Body Weight Vs Body Fat

How much you weigh on the scales is directly correlated to your body fat correct?

No, you’re right it’s definitely not. We all know that when we jump on the scales we are weighing our whole body - our skeleton/ bones, organs, gut contents and body fluid just to name a few. These factors can be influenced daily and for a multitude of reasons - “time of the month” if you’re female, bowl motions in a day or even how much you’ve sweat compared to how much fluid you’ve consumed.

Scales are an all inclusive body weight representation, and fluctuations can be anywhere from a few grams to a couple of kilo’s throughout a 24hr period. Most of us will be lighter in the morning after excreting and heavier last thing at night. Depending on where you live globally will influence your scale weight - if you are closer the to equator you will be lighter, where as if you live at the poles you’ll weigh more - gravity right.

Body fat specifically refers to adipose tissue, the thing that our bodies turn excess, un-utilised energy into for survival and safety. It is an extremely intelligent way for our bodies to store energy, with 1 gram of fat containing 37kJ/ 9cals (compared to protein and carbohydrates that yield only 17kJ/ 4cals). The density of fat is a lot less then muscle - which is why you can see dramatic changes in people who have lost small amounts of ‘scale weight.’

Thus, as such, the term ‘weight loss’ is actually inaccurate for what most people are wanting to achieve. Anyone can lose 10kg easily simply by removing a leg, but most of us would agree that’s not realllllly optimal. Instead better terminology and one that we should utilise more often is: ‘Optimising Body Composition.’ Meaning, decreasing fat mass, while maintaining muscles mass and other important body parts.

When you are looking to optimise you body composition there are other measurements that you can use that will better reflect your specific goal of fat loss.

  1. Circumferences. Using an old school tape measure circumferences provide a great area specific metric to track fat loss. Usually measuring the bust, waist and hips is the most common.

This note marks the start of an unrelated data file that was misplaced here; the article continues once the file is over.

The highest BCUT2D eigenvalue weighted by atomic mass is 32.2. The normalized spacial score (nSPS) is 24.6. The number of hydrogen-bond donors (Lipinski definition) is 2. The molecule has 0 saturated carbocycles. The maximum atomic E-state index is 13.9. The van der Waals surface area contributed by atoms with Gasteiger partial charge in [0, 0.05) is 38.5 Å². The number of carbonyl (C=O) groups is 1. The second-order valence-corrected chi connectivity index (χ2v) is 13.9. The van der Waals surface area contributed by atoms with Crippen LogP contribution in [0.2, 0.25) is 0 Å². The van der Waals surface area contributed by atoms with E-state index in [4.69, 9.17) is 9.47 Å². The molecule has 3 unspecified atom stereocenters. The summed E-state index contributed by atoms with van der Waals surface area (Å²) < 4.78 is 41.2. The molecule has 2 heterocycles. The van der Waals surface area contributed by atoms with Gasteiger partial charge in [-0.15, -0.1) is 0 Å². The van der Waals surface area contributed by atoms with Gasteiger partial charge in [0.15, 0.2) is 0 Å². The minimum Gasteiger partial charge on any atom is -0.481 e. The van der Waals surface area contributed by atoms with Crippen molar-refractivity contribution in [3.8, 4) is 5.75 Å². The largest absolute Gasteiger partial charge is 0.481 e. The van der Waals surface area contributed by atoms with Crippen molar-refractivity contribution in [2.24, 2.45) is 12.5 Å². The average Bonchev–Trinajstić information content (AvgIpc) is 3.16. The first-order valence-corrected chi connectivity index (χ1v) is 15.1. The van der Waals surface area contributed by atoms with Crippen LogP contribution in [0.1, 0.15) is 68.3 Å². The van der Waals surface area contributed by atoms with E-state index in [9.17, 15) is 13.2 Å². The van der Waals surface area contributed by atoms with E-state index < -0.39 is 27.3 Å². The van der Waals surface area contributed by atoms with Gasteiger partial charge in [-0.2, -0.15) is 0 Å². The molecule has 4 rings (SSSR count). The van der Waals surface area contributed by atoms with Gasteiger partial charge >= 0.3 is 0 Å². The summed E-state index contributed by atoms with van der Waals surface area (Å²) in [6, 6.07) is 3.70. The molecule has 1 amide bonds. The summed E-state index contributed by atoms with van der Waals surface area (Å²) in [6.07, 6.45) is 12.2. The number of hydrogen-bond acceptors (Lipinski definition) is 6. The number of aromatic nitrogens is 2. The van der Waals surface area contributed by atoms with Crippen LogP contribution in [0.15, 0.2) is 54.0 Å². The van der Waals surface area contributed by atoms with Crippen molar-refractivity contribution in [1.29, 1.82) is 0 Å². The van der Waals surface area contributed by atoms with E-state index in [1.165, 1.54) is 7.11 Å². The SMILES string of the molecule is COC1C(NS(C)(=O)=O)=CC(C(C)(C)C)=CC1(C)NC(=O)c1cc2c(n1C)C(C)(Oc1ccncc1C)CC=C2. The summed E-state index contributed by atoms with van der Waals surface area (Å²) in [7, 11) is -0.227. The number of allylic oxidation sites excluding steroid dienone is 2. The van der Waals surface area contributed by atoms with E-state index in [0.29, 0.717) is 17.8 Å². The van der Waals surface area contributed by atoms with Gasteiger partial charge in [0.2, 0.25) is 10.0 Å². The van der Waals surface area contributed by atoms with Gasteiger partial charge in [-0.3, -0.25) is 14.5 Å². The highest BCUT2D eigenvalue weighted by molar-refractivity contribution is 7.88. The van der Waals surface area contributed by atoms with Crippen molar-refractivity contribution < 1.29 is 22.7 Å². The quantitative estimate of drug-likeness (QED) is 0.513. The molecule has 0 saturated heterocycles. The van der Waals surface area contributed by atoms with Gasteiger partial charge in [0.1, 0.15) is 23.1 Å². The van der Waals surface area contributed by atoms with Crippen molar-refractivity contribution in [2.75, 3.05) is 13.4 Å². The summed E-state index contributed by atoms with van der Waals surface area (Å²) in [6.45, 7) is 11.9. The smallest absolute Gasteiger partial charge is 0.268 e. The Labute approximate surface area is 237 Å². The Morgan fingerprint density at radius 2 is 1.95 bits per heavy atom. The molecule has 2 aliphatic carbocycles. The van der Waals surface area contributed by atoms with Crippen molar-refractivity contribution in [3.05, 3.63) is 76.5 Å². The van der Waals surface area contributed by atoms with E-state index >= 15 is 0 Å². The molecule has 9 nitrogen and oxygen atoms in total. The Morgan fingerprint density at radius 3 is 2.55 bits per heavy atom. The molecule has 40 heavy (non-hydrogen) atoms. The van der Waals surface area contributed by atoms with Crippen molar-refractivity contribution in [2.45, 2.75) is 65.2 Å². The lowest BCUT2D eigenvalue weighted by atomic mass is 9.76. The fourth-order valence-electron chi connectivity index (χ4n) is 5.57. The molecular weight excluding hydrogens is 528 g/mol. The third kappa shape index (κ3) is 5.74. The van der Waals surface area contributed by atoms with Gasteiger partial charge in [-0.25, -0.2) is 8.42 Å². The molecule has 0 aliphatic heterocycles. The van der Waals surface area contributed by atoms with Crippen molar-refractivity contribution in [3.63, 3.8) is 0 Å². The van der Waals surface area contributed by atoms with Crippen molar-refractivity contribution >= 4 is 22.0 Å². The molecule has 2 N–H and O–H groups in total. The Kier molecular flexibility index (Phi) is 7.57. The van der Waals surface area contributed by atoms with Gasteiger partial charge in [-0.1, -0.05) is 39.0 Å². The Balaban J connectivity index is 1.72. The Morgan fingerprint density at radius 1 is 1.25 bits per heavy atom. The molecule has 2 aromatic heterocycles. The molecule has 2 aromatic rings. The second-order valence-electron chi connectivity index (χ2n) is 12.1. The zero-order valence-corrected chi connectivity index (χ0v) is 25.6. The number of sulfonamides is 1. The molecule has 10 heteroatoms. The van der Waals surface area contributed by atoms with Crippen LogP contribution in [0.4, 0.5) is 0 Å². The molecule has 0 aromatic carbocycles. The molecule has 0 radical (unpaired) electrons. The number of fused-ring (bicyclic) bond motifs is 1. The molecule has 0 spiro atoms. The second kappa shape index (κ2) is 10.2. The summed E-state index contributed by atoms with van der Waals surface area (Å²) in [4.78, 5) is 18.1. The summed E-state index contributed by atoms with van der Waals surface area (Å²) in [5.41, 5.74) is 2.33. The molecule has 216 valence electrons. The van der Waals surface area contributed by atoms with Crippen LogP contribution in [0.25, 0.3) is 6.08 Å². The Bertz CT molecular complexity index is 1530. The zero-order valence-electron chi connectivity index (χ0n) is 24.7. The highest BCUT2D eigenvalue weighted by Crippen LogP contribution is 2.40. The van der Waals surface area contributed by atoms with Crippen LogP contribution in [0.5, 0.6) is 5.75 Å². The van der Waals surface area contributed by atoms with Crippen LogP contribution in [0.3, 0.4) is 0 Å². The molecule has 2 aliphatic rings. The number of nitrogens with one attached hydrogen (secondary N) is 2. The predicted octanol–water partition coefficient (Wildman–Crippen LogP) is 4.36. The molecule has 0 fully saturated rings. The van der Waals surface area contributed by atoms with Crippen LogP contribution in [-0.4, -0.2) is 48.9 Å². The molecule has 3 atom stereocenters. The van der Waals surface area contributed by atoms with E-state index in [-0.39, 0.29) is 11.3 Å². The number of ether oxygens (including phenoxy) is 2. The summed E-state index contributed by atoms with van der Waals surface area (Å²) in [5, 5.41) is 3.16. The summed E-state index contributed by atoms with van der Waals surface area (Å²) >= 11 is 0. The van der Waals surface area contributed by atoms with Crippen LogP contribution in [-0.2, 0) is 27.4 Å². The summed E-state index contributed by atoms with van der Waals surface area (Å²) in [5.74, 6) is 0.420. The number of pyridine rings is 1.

2. Your pant/ bra waist bands. A similar metric to the above, pant/ bra waist bands are really easy every day circumferences where you will feel a difference as you lose fat mass.

  3. Skin Folds. If you are going to a gym where there is a qualified anthropometrist (A person who is literally qualified to pinch you with giant tweezers - but in all seriousness - it makes a difference when some is qualified in terms of correct readings) they will be able to take measurements from specific reference points on your body and track those points as you progress through your journey. The important thing here is to focus on the measurements of the individual data sites as these are the most accurate.

  4. Bod Pod. One of few legitimate body composition tools, mostly used in sporting facilities or research, where you sit in a literal ‘pod’ and have your composition measure using air displacement plethysmograph.

  5. DEXA scan. Considered the gold standard of body composition, uses dual-energy X-ray absorptiometry to assess fat mass, fat free mass (muscle) and bone mineral density.

I have been lucky enough to have experienced all of these composition metrics, and while the Bod Pod and Dexa are really exciting and provide your with loads of awesome data (which I LOVE data), the best measurements are the ones that you can assess yourself. I can honestly say tracking with just circumferences either pant bands or tape can provide you with enough insight on your journey.

Joel Grech